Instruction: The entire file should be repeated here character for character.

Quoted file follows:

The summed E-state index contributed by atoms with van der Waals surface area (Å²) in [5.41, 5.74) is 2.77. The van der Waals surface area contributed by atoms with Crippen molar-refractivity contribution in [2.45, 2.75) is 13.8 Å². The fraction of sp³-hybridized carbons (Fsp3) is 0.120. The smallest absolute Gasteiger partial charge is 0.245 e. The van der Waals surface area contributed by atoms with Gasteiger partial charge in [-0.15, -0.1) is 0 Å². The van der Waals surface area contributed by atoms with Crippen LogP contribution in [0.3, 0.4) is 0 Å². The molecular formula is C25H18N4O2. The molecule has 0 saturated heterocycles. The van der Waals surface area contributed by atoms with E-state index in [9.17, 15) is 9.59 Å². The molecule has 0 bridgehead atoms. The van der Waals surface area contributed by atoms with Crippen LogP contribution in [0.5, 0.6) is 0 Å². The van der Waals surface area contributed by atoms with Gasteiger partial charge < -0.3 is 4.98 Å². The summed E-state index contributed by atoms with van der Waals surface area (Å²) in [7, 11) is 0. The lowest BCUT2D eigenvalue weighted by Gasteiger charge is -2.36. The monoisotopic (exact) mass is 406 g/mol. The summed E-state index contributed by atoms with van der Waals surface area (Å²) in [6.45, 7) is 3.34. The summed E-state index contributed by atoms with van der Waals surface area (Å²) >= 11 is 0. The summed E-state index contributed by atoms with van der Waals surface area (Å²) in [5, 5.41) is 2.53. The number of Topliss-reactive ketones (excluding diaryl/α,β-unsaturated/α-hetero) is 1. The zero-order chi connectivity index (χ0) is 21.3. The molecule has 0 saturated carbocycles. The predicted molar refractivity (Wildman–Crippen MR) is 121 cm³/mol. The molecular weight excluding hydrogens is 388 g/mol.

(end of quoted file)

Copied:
The summed E-state index contributed by atoms with van der Waals surface area (Å²) in [5.41, 5.74) is 2.77. The van der Waals surface area contributed by atoms with Crippen molar-refractivity contribution in [2.45, 2.75) is 13.8 Å². The fraction of sp³-hybridized carbons (Fsp3) is 0.120. The smallest absolute Gasteiger partial charge is 0.245 e. The van der Waals surface area contributed by atoms with Gasteiger partial charge in [-0.15, -0.1) is 0 Å². The van der Waals surface area contributed by atoms with Crippen LogP contribution in [0.3, 0.4) is 0 Å². The molecular formula is C25H18N4O2. The molecule has 0 saturated heterocycles. The van der Waals surface area contributed by atoms with E-state index in [9.17, 15) is 9.59 Å². The molecule has 0 bridgehead atoms. The van der Waals surface area contributed by atoms with Crippen LogP contribution in [0.5, 0.6) is 0 Å². The van der Waals surface area contributed by atoms with Gasteiger partial charge < -0.3 is 4.98 Å². The summed E-state index contributed by atoms with van der Waals surface area (Å²) in [7, 11) is 0. The lowest BCUT2D eigenvalue weighted by Gasteiger charge is -2.36. The monoisotopic (exact) mass is 406 g/mol. The summed E-state index contributed by atoms with van der Waals surface area (Å²) in [6.45, 7) is 3.34. The summed E-state index contributed by atoms with van der Waals surface area (Å²) >= 11 is 0. The summed E-state index contributed by atoms with van der Waals surface area (Å²) in [5, 5.41) is 2.53. The number of Topliss-reactive ketones (excluding diaryl/α,β-unsaturated/α-hetero) is 1. The zero-order chi connectivity index (χ0) is 21.3. The molecule has 0 saturated carbocycles. The predicted molar refractivity (Wildman–Crippen MR) is 121 cm³/mol. The molecular weight excluding hydrogens is 388 g/mol.